How Shahnaz became Mohammed Saleem so she could study
With support from her father, 12-year-old Shahnaz pretended to be a boy so she would not have to delay her schooling at a UNICEF-supported ALP center funded by JICA in Pakistan’s Balochistan
QUETTA, Balochistan – 29 September 2021: Sitting in her colourful classroom with other girls, 12-year-old Shahnaz smiles as a memory flashes through her mind.
Two years ago, she was sitting in a classroom full of boys, dressed in boys’ clothes. Being the only girl in a class for boys, she had to disguise her gender to study. No one knew the truth, except one person -- her teacher, who also happens to be her father.
“I just wanted to go to school. I overcame my fear of being the only girl sitting in the room and pretended to be a boy so I could study,” Shahnaz says.
Shahnaz, who belongs to a Baluch Marri tribe, lives in a community of 110 families in Hazarganji, on the outskirts of Quetta, the capital of Pakistan’s southwestern province, Balochistan. A staggering 78 per cent of girls are out of school in the province.
Shahnaz’ father, Mira Khan, was the only person in their village who could read and write. He always encouraged her and her siblings, two sisters and two brothers, to study. He would teach them at home, but all Shahnaz wanted was to study in a proper school.
One day, she thought that her chance had come at last. Her father told her that a school was going to open near their village.
Balochistan’s Directorate of Education, with support of UNICEF, opened an Accelerated Learning Programme (ALP) center in the village to provide children age 9-13 who had never been to school, or dropped out, with the opportunity to study an accelerated curriculum in a flexible manner. The students are then given the opportunity to reintegrate in the formal education system later on.
Thanks to funds received from Japan’s International Cooperation Agency (JICA), the Government of Balochistan and UNICEF have established 176 ALP centres in six districts of the province, offering 8,000 students an opportunity to learn.
“I just wanted to go to school. I overcame my fear of being the only girl sitting in the room and pretended to be a boy so I could study,”
Initially, the community in Shahnaz’s village demanded an ALP only for boys saying that in their culture, girls do not study. The ALP was established in a temporary one-room structure made of bricks and clay.
Sadly, Shahnaz’ excitement did not last for long as she found out that the center would enroll only boys. She was still resolute to go and study.
“When I learnt that the school would only be for boys, that’s when I decided to become a boy,” Shahnaz explains.
Equally resolute that she should learn, Mira Khan bought his daughter a boy’s outfit she could wear at school.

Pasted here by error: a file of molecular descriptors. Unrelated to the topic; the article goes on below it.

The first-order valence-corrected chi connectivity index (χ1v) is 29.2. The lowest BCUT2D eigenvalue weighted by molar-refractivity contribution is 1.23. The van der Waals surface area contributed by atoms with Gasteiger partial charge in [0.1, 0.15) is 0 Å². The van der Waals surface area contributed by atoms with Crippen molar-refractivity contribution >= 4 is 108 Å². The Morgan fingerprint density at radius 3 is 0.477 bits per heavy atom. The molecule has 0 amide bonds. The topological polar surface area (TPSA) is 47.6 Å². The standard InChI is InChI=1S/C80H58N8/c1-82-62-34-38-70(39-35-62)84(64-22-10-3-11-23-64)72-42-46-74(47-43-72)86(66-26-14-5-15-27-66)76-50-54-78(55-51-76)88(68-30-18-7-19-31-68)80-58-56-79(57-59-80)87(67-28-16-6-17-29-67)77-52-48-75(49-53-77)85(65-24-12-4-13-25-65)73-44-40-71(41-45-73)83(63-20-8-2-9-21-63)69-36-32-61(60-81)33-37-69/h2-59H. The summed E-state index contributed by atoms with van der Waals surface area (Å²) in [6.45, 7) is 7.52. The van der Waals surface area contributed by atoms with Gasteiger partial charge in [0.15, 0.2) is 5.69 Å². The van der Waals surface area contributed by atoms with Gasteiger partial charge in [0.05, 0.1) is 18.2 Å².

“Shahnaz was only nine years old but her desire to go to school was the strongest,” he narrates, “so I enrolled her as a boy under a name she had chosen herself -- Muhammad Saleem.”
This was made easier by the fact that Mira Khan himself was the teacher at the centre.
For two months, Shahnaz pretended to be Muhammad Saleem as she attended classes at the centre.
While the boys were learning at the ALP, Shahnaz and her father continued to convince the community that education was equally important for girls. They succeeded in their efforts and the community agreed that girls could also join the ALP.
The management of the centre immediately decided to start a separate section for girls.
In about three months, an old structure close to the ALP was rehabilitated and the centre was shifted to the new building and girls were also enrolled.
Today, 78 students are enrolled at ALP Kahan -- 48 boys who study in the morning and 30 girls who study in the afternoon, each group attending a four-hour session.
“The community’s enthusiasm to send their children to the ALP was overwhelming, especially the demand to accommodate girls,” says Naqeeb Khilji, Provincial Chief of Programme at the Directorate of Education.
The school closures which resulted from the COVID-19 pandemic have delayed the students’ schooling. Shahnaz and her classmates, who were supposed to have completed their courses at the ALP centre and join Grade 6 at the nearest public school by now, still have some months of schooling ahead of them.
The centre has recently reopened, much to the delight of its students, who can now resume their learning, and follow their dreams.
For many children in Balochistan, the ALP is their first chance to education, for some who dropped out of school earlier, it is an opportunity to rejoin and catch up. Children receiving education in ALP centres are not only moving towards a better future but are also inspiring those who are still out of school to avail the opportunity.